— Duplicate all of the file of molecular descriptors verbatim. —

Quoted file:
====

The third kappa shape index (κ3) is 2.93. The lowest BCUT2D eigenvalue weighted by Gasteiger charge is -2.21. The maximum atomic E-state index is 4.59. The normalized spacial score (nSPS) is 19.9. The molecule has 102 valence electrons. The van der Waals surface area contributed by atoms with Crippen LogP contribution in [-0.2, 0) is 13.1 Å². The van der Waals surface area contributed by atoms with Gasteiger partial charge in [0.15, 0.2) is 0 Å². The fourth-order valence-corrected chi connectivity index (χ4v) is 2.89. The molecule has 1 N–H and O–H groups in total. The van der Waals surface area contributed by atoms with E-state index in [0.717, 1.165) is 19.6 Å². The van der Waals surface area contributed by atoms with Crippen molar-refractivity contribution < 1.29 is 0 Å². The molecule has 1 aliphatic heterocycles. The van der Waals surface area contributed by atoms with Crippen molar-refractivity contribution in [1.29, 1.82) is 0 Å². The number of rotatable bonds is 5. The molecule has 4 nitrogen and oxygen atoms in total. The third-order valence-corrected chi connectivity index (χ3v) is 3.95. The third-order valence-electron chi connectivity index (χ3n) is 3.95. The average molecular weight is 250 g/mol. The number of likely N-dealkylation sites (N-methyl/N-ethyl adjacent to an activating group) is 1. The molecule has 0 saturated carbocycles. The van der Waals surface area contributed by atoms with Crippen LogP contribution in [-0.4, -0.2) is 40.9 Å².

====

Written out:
The third kappa shape index (κ3) is 2.93. The lowest BCUT2D eigenvalue weighted by Gasteiger charge is -2.21. The maximum atomic E-state index is 4.59. The normalized spacial score (nSPS) is 19.9. The molecule has 102 valence electrons. The van der Waals surface area contributed by atoms with Crippen LogP contribution in [-0.2, 0) is 13.1 Å². The van der Waals surface area contributed by atoms with Gasteiger partial charge in [0.15, 0.2) is 0 Å². The fourth-order valence-corrected chi connectivity index (χ4v) is 2.89. The molecule has 1 N–H and O–H groups in total. The van der Waals surface area contributed by atoms with E-state index in [0.717, 1.165) is 19.6 Å². The van der Waals surface area contributed by atoms with Crippen molar-refractivity contribution < 1.29 is 0 Å². The molecule has 1 aliphatic heterocycles. The van der Waals surface area contributed by atoms with Crippen molar-refractivity contribution in [1.29, 1.82) is 0 Å². The number of rotatable bonds is 5. The molecule has 4 nitrogen and oxygen atoms in total. The third-order valence-corrected chi connectivity index (χ3v) is 3.95. The third-order valence-electron chi connectivity index (χ3n) is 3.95. The average molecular weight is 250 g/mol. The number of likely N-dealkylation sites (N-methyl/N-ethyl adjacent to an activating group) is 1. The molecule has 0 saturated carbocycles. The van der Waals surface area contributed by atoms with Crippen LogP contribution in [-0.4, -0.2) is 40.9 Å².